The Consumer Financial Protection Bureau is under fire from Republicans who say it has too much power, but Director Richard Cordray insisted Wednesday the agency holds companies accountable for mistreating or abusing consumers and has an important job to do.
"I think some of the rhetoric is quite overheated," Cordray told MSNBC's "Morning Joe" program, in response to an opinion piece written by Sen. Ben Sasse, R-Nebraska, for USA Today.
"We have a job to do and in my view it's a law enforcement job . . . regular people don't have the chance when they are exploited out, and it might be $10, $20 or $50, and they can't go court over that, and that's the work we are doing," Cordray said.
In his opinion piece, though, Sasse argues that the CFPB has "more power than just about anyone in Washington," and as Cordray does not report to any elected officials, that means the agency is a "threat to government of, by, and for the people."
He also called on President Donald Trump, as the only person who can fire Cordray, to dismiss him.
"Everyone agrees that protecting consumers is good, but no one should be shocked to learn that there's often a huge gap between what bureaucracies say they will do and what bureaucracies actually do," said Sasse, complaining the bureau "consolidates vast power in the hands of Washington elites."
While the Constitution divides power among federal, state, and local governments and between the legislative, executive, and judicial branches, the CFPB attacks that by "snowballing power" into a "big, unaccountable bureaucracy."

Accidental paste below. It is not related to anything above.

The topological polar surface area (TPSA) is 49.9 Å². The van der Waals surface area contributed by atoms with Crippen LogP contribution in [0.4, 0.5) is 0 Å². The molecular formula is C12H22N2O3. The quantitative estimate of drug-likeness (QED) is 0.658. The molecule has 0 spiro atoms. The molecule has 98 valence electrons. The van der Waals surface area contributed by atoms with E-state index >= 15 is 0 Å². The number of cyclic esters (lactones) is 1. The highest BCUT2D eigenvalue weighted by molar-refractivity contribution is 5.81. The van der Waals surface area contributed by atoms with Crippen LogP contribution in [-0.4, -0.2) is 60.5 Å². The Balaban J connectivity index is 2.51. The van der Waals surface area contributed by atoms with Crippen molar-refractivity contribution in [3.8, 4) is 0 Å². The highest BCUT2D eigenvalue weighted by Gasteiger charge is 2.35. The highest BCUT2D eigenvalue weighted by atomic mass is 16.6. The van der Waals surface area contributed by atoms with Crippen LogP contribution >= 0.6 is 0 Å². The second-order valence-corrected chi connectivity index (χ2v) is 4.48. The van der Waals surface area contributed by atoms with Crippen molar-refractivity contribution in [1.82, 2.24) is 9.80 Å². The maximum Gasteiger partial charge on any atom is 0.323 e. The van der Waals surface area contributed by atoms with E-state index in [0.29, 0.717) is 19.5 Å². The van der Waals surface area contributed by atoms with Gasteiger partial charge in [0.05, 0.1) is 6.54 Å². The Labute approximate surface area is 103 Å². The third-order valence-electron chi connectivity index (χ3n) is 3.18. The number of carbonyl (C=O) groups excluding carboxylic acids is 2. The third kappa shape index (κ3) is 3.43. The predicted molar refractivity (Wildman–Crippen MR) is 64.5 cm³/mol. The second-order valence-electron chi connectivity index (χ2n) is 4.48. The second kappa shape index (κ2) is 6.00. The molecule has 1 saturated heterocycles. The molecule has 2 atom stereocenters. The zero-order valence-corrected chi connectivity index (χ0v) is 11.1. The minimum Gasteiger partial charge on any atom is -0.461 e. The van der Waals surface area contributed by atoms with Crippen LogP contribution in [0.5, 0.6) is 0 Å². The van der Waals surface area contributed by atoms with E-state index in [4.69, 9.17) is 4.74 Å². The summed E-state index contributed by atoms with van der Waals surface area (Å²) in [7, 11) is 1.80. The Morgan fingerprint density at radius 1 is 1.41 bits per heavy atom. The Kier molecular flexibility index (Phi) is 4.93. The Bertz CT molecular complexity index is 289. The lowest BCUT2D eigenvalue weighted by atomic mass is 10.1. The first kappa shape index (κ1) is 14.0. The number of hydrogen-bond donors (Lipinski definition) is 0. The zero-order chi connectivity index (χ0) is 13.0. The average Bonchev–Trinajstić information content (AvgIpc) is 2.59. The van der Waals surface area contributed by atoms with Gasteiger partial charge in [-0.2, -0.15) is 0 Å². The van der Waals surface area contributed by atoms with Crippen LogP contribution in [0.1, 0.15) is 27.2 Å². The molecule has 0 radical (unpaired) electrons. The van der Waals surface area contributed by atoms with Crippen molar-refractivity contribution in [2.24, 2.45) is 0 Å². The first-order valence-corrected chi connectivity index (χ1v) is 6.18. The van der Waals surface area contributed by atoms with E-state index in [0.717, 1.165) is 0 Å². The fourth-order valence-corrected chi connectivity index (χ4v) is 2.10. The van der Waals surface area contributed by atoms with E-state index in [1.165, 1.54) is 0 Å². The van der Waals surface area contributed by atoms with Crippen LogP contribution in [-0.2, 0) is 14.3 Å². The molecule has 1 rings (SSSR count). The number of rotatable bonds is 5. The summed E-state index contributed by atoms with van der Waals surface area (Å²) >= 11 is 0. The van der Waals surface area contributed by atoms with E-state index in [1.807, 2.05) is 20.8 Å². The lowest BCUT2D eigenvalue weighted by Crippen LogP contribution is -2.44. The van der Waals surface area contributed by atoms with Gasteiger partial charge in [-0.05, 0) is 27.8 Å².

As a result, said Sasse, the bureau can write rules, penalize violators, and receives funding from the Federal Reserve outside of Congressional budget controls.
Our founders would ask 'how is it possible that Cordray doesn't report to anyone elected by the people?'" said Sasse. "The CFPB works overtime to crank out regulations. These rules can hurt folks on Main Street, families and local businesses that depend on community lenders and can't afford well-connected lobbyists or armies of lawyers."
In October, the CFPB, which was built in large part by Massachusetts Democratic Sen. Elizabeth Warren and put together during the Obama administration, lost an important ruling after a Washington D.C. circuit court ruled its structure as unconstitutional, The Atlantic reports.
The court said there are issues because there are no arms of the government empowered to review or rebuke the bureau's action or to curb the power Cordray holds.
"We do have a case that is pending, and I don't want to speculate about it because it's in the court's hands and the courts will make their judgment and we will abide by it," Cordray told MSNBC Wednesday.
"In the meantime there's a job to do, and we are supposed to make sure the law is being enforced. We have gotten money back for over 29 million consumers across the country, and we will try to do the work to the best of our ability."
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